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12 Wines That Play Up the Texture of Plant-Based Meats

These bottles best bring out flavor in vegan and vegetarian dishes

Janice Williams By March 23, 2022
Illustration of vegetables and fake meats with wine
Illustration by Dante Terzigni

Head to the meat section of the grocery store, and you’ll see it right there: Beyond Meat, chicken-less nuggets and burger patties by Impossible Foods, and other plant-based meat substitutes to cook. Even at restaurants and fast-food chains, menu options for meat made out of plants are steadily growing. 

People are cutting back their meat intake and have turned to plant-based products for reasons of health, environmentalism, or to merely shake up their culinary skills. Sales of vegan groceries increased 27% between 2020 and 2021, according to a report by SPINS, a wellness-focused data and technology company, and the nonprofit Good Food Institute.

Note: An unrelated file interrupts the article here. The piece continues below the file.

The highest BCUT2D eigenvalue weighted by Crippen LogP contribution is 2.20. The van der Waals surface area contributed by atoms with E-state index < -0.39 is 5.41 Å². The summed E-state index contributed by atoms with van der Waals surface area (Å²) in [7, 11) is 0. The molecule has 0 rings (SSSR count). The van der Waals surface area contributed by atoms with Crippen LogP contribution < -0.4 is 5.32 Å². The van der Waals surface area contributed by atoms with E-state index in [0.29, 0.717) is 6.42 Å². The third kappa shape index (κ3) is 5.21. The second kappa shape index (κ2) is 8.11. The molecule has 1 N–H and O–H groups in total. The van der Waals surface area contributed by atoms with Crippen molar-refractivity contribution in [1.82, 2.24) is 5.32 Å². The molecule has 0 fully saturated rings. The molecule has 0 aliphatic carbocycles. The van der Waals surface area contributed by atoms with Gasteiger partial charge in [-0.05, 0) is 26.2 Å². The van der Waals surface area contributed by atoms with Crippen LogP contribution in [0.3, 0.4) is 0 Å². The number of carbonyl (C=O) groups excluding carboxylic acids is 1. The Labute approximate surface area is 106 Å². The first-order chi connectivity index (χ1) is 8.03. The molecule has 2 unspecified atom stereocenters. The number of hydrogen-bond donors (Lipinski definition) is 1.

When it comes to pairing wines with these new foods, there are a few things to keep in mind. 

All about that texture

“Texture is super important for plant-based food and wine,” says Sunny Gandara, a wine educator and brand director for Querciabella, a vegan, organic, and biodynamic winery in Tuscany. 

With so many plant-based proteins engineered to taste and feel like animal meat, choosing food-friendly wines that combine elements of acidity, alcohol, tannin, and fruit can go a long way. Those factors can highlight the layers of flavor found in the dish.

“I’m a big fan of Champagne. Bubbles and crispy fried food can make for a dynamic eating experience — even if it’s crispy chicken-less meats or tempura vegetables,” Gandara continues. 

Eat that Boca Burger with a juicy, fruity, high acid red wine, or choose an effervescent and refreshing white wine with a vegan fish fillet. Pairings for plant-based meats should follow general rules of thumb for typical meat pairings like lighter wines with the white meats and more full-bodied expressions with the red meats and hearty dishes.